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Lead Paint Poisoning
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Flint Michigan Water Crisis- Lead Poisoning in Children

Dec 30, 2015

A study published online December 21, 2015 in the American Journal of Public Health confirms the crisis with the drinking water supply in Flint, Michigan. The change in Flint's water supply has led to dangerously elevated lead levels in children.

The rising lead levels occurred after Flint "introduced a more corrosive water source into an aging water system without adequate corrosion control," the researchers say. Dr. Mona Hanna-Attisha, a pediatrician at Hurley Children's Hospital, led the research team.

Incidence of elevated blood lead levels increased from 2.4 percent to 4.9 percent (P <.05) after the water source change, and neighborhoods with the highest water lead levels experienced a 6.6 percent increase. No significant change was seen outside the city, according to the research team, according to the article's abstract.

Flint residents had complained about the taste, smell and appearance of the water after the change in source. In October, the state's Department of Environmental Quality (DEQ) admitted its mistake in failing to require the addition of corrosion-control chemicals to the Flint River water. The state then provided funds to help Flint reconnect to Lake Huron water supplied by Detroit, according to the Detroit Free Press.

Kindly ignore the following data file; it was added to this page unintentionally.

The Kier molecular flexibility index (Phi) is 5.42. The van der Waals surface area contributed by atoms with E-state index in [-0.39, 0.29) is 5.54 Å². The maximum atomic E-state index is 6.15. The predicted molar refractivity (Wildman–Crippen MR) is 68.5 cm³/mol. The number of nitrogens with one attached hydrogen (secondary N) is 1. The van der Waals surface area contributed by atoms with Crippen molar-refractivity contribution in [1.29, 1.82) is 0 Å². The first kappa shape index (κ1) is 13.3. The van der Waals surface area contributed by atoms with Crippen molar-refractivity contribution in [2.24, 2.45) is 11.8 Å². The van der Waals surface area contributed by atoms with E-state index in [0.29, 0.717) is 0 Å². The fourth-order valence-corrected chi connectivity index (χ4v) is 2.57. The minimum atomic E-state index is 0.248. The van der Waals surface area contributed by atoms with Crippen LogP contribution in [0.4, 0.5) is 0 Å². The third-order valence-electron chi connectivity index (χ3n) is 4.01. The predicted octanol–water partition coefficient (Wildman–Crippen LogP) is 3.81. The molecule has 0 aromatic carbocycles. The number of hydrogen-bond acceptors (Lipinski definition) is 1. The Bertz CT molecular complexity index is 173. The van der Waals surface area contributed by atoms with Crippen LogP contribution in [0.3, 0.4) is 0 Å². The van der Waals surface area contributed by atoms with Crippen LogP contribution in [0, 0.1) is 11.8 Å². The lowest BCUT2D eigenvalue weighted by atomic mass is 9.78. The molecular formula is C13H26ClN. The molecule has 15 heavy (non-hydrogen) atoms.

Michigan Governor Rick Snyder apologized to the city for the drinking water crisis. The governor accepted the resignation of Dan Wyant, director of the DEQ, the Free Press reports. The governor said there would be other personnel changes at the DEQ and additional moves to assure the safety of Flint residents. In October, Snyder appointed the Flint Water Advisory Task Force to investigate the lead crisis. The task force's interim findings, reported in a letter to the governor, are highly critical of the DEQ. The task force said the "primary responsibility" for the lead crisis in Flint lies with the DEQ, which "failed in its responsibility" to ensure safe drinking water for Michigan residents and "must be held accountable for that failure."

On December 24, the Free Press reported that records obtained by the Michigan ACLU and Virginia Tech researcher Marc Edwards show that elevated lead levels in Flint's drinking water would have prompted action months sooner if the results of city testing had not been revised by the DEQ to wrongly indicate the water was safe to drink.

The Centers for Disease Control and Prevention (CDC) reports that approximately half a million children in the U.S. between the ages of one and five have blood lead levels above 5 micrograms per deciliter (µg/dL), the level at which CDC recommends public health actions be taken. No safe blood lead level in children has been identified, the CDC says. Lead exposure can affect nearly every system in the body and even low levels of lead in blood have been shown to affect a child's IQ, ability to pay attention, and academic achievement. Effects of lead exposure cannot be corrected. Lead exposure often occurs with no obvious symptoms, and therefore it frequently goes unrecognized.

The authors of the American Journal of Public Health article reviewed blood lead levels for children younger than 5 years before (2013) and after (2015) water source change in Greater Flint, Michigan. They concluded that the percentage of children with elevated blood lead levels increased after the water source change, particularly in socioeconomically disadvantaged neighborhoods. Water is a growing source of childhood lead exposure because of aging infrastructure, they say.

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